Have you heard the latest news from the National Center for Home Food Preservation (NCHFP)? Last September, they announced that a researcher at the University of Wisconsin, in collaboration with the NCHFP, did a study on steam canners and found that they’re perfectly safe to use. You can read about it here: http://nchfp.uga.edu/publications/nchfp/factsheets/steam_canners.html
I bought a dual-purpose canner last year; a Victorio water bath/steam canner. I knew there was a study being done on steam canning, but didn’t know when it was going to be done. I figured I could use the water bath method until I found out that steam canning was deemed safe. But I couldn’t help myself! I had to try the steam canning. Oh boy, that is so much easier, faster, and simpler than water bath canning! I highly recommend it to anyone canning high acid food! And I’m so glad to hear that the NCHFP finally did a study and says it’s safe!
Jamestown, New York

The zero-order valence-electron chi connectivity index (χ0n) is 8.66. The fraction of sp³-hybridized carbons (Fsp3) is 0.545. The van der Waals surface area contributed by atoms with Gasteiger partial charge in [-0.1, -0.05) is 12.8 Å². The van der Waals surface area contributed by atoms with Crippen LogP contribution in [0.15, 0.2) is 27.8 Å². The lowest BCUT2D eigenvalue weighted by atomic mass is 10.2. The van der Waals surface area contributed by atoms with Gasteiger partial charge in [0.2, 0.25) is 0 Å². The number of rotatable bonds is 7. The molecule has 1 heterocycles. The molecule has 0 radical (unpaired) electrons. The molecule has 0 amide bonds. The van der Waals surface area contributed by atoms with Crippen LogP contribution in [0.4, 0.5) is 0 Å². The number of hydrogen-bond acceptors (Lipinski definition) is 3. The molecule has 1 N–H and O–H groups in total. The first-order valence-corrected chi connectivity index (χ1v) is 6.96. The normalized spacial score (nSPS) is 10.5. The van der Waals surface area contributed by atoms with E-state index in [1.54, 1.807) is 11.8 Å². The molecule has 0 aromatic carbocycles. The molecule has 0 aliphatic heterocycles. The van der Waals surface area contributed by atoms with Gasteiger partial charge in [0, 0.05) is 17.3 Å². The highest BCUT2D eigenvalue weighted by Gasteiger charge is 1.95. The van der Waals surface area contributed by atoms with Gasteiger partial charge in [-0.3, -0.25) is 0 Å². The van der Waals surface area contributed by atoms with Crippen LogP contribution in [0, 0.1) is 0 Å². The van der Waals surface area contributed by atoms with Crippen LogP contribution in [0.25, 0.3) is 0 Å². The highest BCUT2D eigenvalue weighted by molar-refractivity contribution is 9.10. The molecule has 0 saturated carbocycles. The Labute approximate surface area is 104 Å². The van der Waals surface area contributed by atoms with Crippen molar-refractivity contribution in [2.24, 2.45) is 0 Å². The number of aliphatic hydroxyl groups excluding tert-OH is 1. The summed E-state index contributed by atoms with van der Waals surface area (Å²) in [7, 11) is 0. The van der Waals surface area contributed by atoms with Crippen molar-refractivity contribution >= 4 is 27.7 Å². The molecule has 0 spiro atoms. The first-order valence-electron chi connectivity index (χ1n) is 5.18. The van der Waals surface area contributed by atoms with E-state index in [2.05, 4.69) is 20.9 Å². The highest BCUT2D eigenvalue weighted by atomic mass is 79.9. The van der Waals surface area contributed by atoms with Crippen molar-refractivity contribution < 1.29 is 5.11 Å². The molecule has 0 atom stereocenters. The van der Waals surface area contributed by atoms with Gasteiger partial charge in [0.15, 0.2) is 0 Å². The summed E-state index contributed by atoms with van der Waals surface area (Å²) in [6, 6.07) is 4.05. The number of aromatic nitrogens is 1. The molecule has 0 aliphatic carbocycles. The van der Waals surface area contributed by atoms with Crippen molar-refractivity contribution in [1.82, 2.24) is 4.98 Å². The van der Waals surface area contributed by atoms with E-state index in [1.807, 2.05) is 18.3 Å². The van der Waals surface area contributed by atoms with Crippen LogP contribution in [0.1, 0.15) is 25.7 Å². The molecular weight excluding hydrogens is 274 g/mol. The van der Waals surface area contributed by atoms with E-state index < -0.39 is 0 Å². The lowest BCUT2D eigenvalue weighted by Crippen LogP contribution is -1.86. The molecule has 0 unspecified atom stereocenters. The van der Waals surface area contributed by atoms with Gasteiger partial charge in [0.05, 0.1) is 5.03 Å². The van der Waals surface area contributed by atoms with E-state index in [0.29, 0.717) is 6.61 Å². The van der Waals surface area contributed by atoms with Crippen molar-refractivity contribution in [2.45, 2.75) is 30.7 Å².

Yes, I did hear that. I know steam canners use much less water, but I can’t imagine “faster” or “simpler.” How about an explanation to help us better understand? — Jackie
We have grown and ground our own cornmeal for years, but we have always kept it in the freezer. Can you dry can the cornmeal? Or is vacuum sealing in a canning jar sufficient? The variety we grow is called Thompson prolific. It was developed by my great great uncle in the 1920’s and was once widely grown across the South.
Vacuum sealing the cornmeal will certainly improve its storage ability but what we do is only grind enough for about a month. After that time, you risk the whole germ, which contains oil, getting rancid, just like whole wheat flour or brown rice. I just store the whole corn kernels in an airtight container and take out a few cups at a time to grind. Unground, the corn will stay good for decades with no special treatment. — Jackie